KAMPALA (Reuters) - A young man, baseball cap pulled low over his eyes, looks first over his left shoulder and then over his right, back over his left and once more over the right before he is sure nobody is listening.
He then looks down at his feet and the small dance floor of Ugandan capital Kampala’s only gay bar, T-Cozy, and starts to speak slowly — and quietly.
There is good reason to be scared. This month a new Ugandan newspaper, calling itself Rolling Stone, ran a cover story with the headline: “100 pictures of Uganda’s top homos leak.”
A smaller banner headline had only two words: “Hang them.”
The paper printed photographs of 11 Ugandan men and women it said were gay in that first issue but says it now intends to serialize the story — printing profiles of 10 to 15 gay people a week until it has outed the full 100.
Of the 11 featured at least four say they have since been attacked.
Giles Muhame, editor of the fledgling paper with a circulation of just 2,000, is unrepentant and says he is protecting the moral fabric of the east African nation.
“I can assure you that we will continue to publish these photos of homosexuals,” the 22-year-old told Reuters. “There is no doubt about that.”
The publication of Rolling Stone came almost exactly one year after a so-called anti-gay bill was tabled in the Ugandan parliament proposing the death penalty for homosexuals.
The proposal caused international uproar, drawing fire from Western nations upon which the poor east African nation relies for aid and investment.
U.S. President Barack Obama denounced the proposed legislation as “odious” and U.S. Secretary of State Hillary Clinton called Ugandan President Yoweri Museveni to express her strong concerns about the bill.
It was quietly shelved under the pressure, but rights groups suspect it may be passed after elections in February that Museveni is expected to win.
“It has to be debated under our law,” Ethics Minister Nsaba Buturo told Reuters. “I am confident it will be passed but with amendments, for example on the issue of death penalty. I don’t believe that is the way to go.”
Buturo said a provision for jail sentences may be included in the legislation but that counseling would also be available should gay people want to repent.
But David Bahati, the member of parliament who originally proposed the bill, says he is very confident the provision for the death penalty will remain.
Homosexuality is deeply unpopular in many African nations, where it is seen as a Western import. It is illegal in 37 countries on the continent and activists say few Africans are openly gay, fearing harassment, attacks and loss of employment.
Muhame set up Rolling Stone with two fellow graduates of journalism school. He is dressed smartly in a button-down shirt, is friendly, laughs often and easily and says he has a girlfriend whom he hopes to marry some day.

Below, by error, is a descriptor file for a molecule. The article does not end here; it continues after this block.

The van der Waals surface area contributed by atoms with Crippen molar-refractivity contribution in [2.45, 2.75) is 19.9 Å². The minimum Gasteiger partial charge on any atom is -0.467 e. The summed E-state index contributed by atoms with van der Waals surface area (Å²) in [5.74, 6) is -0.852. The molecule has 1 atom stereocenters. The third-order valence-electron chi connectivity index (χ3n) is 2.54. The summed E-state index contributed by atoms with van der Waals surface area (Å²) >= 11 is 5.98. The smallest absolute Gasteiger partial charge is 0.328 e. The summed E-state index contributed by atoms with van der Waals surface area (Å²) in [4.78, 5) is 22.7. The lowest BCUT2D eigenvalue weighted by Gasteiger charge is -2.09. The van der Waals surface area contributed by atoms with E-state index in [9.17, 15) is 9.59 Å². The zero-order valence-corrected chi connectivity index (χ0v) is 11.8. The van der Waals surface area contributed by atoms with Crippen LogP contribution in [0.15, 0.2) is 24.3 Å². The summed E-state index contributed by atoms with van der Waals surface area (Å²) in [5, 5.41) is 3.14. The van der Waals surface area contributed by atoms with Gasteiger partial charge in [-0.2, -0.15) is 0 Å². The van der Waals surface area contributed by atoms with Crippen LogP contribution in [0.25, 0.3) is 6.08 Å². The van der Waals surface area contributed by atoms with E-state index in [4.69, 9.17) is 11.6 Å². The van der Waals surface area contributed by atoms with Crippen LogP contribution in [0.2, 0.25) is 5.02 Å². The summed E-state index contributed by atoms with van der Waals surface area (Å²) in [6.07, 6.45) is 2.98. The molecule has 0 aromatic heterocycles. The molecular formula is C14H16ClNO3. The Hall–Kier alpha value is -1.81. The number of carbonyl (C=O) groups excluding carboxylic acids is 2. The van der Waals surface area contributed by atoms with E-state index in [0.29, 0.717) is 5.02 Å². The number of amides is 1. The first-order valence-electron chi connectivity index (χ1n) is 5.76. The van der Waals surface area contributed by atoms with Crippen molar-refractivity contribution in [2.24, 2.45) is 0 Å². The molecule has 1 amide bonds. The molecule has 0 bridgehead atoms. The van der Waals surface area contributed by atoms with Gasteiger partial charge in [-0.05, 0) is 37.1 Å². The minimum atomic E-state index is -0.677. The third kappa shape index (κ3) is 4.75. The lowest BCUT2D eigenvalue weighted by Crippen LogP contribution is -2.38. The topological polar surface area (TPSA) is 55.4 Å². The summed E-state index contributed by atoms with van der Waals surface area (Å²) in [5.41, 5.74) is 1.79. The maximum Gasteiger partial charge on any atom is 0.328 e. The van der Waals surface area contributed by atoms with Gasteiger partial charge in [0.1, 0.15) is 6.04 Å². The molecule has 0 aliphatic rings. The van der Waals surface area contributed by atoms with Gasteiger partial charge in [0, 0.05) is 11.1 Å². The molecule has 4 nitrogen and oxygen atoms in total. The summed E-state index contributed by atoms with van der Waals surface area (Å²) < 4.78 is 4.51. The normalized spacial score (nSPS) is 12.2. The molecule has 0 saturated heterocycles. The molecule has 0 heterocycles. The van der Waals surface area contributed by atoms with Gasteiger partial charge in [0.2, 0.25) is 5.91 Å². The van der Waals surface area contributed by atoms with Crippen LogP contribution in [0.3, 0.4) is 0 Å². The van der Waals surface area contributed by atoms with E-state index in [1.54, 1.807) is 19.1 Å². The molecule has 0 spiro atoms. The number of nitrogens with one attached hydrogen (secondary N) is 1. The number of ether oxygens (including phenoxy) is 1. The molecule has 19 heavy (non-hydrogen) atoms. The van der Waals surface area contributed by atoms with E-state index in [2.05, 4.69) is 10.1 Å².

He denies claims the newspaper is funded by American fundamentalist Christian groups, often accused of stoking homophobia in Africa.
“We called the paper Rolling Stone because it is a stone that is rolling and bringing out the evil in society. If people are promoting homosexuality then the stone is going to knock on their door and smoke them out,” Muhame says, laughing.
He says it was not his intention that members of the public would attack the people featured in the newspaper, despite publishing their addresses.
“We published the areas where they live so that counselors could find them and help them,” he says. “We want a death penalty introduced for homosexuals who are trying to brainwash children but we don’t want the public to attack them.”
Frank Mugisha, director of rights group Sexual Minorities Uganda, and one of the 11 featured in the newspaper, says he finds that hard to believe.
“If he wanted to make a point with the government, he would have gone to the government,” Mugisha says. “By publishing in the media, he has gone to the Ugandan community and put sexual minorities at risk of attack.”
Mugisha, who has been in a relationship with another man for three years, says he has been pushed and shouted at in the streets since the publication.
“If he continues to publish these articles, we will report him to the law because he is inciting violence against a minority and that is criminal,” Mugisha says. “Almost everyone who was in the article has been attacked or harassed.”
In T-Cozy bar, the young man in the baseball cap says that there have been fewer customers on its gay-friendly weekend nights over the past couple of weeks.
“I think some are hiding,” he says. “They are just more scared than before.”
Editing by David Clarke